Wildlife | Heath land
In ancient times, lowland heath would have existed within the open forests of sandy soil as a heathy shrub layer and in the forest glades, grazed by animals such as deer and wild boar. Man expanded this heathland from the Mesolithic period (8000 years ago) onwards.
Over the centuries, lowland heaths have been lost to agriculture, forestry, housing, mineral extraction and a host of other pressures. Once heathland was much more common in England, and Berkshire. Only one sixth of the total area of heathland existing in 1800 remains, mainly as small scattered fragments. In Berkshire, we have lost about 97% in the same period.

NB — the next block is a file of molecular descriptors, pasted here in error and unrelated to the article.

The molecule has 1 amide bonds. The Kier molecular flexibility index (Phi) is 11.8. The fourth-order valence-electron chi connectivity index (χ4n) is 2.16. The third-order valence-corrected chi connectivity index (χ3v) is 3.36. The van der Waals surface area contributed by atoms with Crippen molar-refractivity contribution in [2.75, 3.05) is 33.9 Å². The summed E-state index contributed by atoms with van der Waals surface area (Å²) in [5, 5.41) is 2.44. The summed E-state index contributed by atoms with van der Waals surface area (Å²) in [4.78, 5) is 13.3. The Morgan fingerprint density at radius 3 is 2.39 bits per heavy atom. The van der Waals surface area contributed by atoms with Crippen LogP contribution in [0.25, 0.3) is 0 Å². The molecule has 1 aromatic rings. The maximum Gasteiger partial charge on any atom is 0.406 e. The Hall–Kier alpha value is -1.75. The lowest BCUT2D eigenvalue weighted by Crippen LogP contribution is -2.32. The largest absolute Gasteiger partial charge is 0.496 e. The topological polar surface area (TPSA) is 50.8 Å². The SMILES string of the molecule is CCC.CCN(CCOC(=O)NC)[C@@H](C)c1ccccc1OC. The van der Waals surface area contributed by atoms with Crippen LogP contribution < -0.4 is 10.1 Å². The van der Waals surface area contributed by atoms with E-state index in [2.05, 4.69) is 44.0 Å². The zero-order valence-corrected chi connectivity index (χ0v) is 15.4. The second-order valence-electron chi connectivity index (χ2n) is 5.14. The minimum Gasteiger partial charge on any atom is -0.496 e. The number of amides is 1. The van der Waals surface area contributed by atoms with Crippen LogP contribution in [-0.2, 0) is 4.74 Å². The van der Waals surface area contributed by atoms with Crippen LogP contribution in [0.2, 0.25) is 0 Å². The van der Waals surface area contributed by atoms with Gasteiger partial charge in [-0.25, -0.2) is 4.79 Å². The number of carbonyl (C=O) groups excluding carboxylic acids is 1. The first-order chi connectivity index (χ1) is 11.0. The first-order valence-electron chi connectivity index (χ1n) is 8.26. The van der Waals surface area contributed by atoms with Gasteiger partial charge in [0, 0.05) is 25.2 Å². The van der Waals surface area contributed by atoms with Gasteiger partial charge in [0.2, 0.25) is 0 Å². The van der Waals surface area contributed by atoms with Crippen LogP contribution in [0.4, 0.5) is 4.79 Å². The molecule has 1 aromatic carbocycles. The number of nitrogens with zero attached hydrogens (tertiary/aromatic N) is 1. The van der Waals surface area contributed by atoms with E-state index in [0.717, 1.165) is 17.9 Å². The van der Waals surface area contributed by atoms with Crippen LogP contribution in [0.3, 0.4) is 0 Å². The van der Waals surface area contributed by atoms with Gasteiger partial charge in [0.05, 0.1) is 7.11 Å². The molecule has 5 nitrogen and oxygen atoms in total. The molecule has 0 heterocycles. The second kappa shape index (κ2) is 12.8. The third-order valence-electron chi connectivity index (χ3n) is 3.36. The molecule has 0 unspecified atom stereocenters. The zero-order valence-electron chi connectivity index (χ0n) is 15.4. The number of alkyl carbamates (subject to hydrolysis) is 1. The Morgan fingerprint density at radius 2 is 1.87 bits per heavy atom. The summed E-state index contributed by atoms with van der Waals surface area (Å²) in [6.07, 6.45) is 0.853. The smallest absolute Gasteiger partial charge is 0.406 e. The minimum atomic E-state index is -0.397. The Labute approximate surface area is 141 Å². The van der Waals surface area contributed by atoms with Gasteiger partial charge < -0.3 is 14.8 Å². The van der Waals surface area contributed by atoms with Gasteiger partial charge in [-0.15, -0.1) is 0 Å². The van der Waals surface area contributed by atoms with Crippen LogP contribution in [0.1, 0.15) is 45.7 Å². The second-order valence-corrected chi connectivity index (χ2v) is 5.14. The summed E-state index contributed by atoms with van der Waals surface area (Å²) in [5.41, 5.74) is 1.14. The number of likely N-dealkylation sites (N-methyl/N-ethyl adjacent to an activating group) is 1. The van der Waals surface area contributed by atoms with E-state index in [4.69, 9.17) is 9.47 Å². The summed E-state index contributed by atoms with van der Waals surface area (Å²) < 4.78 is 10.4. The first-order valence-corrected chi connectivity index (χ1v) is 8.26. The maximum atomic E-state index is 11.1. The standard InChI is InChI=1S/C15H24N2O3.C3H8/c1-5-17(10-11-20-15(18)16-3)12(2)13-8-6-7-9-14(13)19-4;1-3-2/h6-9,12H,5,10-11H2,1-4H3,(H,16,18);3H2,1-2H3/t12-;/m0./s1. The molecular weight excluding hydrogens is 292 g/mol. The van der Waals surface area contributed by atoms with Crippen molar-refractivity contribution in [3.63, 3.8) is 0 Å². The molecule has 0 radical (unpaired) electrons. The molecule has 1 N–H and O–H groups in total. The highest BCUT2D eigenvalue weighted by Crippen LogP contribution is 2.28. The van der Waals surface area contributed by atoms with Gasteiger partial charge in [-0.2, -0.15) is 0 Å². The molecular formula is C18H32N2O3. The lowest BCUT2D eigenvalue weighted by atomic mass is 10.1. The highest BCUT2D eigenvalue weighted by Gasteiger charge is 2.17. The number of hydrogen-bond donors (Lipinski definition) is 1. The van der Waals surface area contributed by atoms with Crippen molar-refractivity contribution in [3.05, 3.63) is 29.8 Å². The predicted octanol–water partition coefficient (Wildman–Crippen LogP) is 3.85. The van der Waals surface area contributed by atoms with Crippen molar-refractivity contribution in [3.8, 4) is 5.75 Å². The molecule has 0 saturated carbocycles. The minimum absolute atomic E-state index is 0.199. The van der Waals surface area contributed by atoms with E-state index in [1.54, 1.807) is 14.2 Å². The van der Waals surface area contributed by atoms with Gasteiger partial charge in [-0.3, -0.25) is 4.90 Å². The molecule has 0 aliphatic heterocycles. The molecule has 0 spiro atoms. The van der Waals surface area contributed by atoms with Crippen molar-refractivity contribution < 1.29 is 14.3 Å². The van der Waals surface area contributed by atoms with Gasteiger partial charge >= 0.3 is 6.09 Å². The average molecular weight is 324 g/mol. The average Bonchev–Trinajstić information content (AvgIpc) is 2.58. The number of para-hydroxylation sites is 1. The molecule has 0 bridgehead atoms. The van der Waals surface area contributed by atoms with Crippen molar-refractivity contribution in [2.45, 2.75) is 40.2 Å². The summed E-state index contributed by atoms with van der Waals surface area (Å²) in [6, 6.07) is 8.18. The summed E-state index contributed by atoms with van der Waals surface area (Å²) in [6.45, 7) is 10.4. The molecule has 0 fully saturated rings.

Lowland heath is important for many rare species. On certain heaths lichens carpet the ground. Solitary bees and wasps, and sand lizards, need the sunny, sheltered patches of bare ground that are scattered over dry heaths. The dartford warbler is only found on heaths. In Berkshire heathland species include:
|Bilberry||Woodlark||Grayling butterfly||Lizards, e.g. Sand|
|Heath spotted orchid||Dartford warbler||Silver studded blue & grayling butterflies||Newts|
|Heath grass & bedstraws||Stonechat||Tiger & minator beetle||Slow worms|
|Insect eating sundews||Green woodpecker||Bog bush cricket||Snakes, e.g. Adder|
|Bog asphodel||Hobby||Raft spider|
|Pill sedge||Tree pipit||Solitary bees & wasps|
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